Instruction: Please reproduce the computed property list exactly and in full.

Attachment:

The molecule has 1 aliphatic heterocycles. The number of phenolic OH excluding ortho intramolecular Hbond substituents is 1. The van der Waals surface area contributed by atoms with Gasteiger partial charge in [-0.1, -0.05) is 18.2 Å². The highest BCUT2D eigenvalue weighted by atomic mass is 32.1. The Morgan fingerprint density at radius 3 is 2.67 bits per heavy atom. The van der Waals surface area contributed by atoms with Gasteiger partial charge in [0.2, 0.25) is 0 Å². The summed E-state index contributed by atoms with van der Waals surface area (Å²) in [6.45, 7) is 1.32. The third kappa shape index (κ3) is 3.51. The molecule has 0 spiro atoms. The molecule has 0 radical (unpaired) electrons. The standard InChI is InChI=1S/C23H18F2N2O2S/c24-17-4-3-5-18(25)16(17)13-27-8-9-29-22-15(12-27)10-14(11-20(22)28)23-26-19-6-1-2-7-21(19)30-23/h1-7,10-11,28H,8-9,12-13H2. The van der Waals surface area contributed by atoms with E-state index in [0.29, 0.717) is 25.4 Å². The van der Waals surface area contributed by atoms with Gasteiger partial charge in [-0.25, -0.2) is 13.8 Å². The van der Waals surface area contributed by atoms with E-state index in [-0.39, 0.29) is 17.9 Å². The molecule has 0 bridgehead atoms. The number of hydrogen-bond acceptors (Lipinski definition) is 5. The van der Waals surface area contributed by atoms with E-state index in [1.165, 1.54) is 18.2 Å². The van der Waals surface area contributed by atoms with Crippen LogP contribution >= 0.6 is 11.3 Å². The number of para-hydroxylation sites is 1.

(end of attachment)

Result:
The molecule has 1 aliphatic heterocycles. The number of phenolic OH excluding ortho intramolecular Hbond substituents is 1. The van der Waals surface area contributed by atoms with Gasteiger partial charge in [-0.1, -0.05) is 18.2 Å². The highest BCUT2D eigenvalue weighted by atomic mass is 32.1. The Morgan fingerprint density at radius 3 is 2.67 bits per heavy atom. The van der Waals surface area contributed by atoms with Gasteiger partial charge in [0.2, 0.25) is 0 Å². The summed E-state index contributed by atoms with van der Waals surface area (Å²) in [6.45, 7) is 1.32. The third kappa shape index (κ3) is 3.51. The molecule has 0 spiro atoms. The molecule has 0 radical (unpaired) electrons. The standard InChI is InChI=1S/C23H18F2N2O2S/c24-17-4-3-5-18(25)16(17)13-27-8-9-29-22-15(12-27)10-14(11-20(22)28)23-26-19-6-1-2-7-21(19)30-23/h1-7,10-11,28H,8-9,12-13H2. The van der Waals surface area contributed by atoms with E-state index in [0.29, 0.717) is 25.4 Å². The van der Waals surface area contributed by atoms with Gasteiger partial charge in [-0.25, -0.2) is 13.8 Å². The van der Waals surface area contributed by atoms with E-state index in [-0.39, 0.29) is 17.9 Å². The molecule has 0 bridgehead atoms. The number of hydrogen-bond acceptors (Lipinski definition) is 5. The van der Waals surface area contributed by atoms with E-state index in [1.165, 1.54) is 18.2 Å². The van der Waals surface area contributed by atoms with Crippen LogP contribution >= 0.6 is 11.3 Å². The number of para-hydroxylation sites is 1.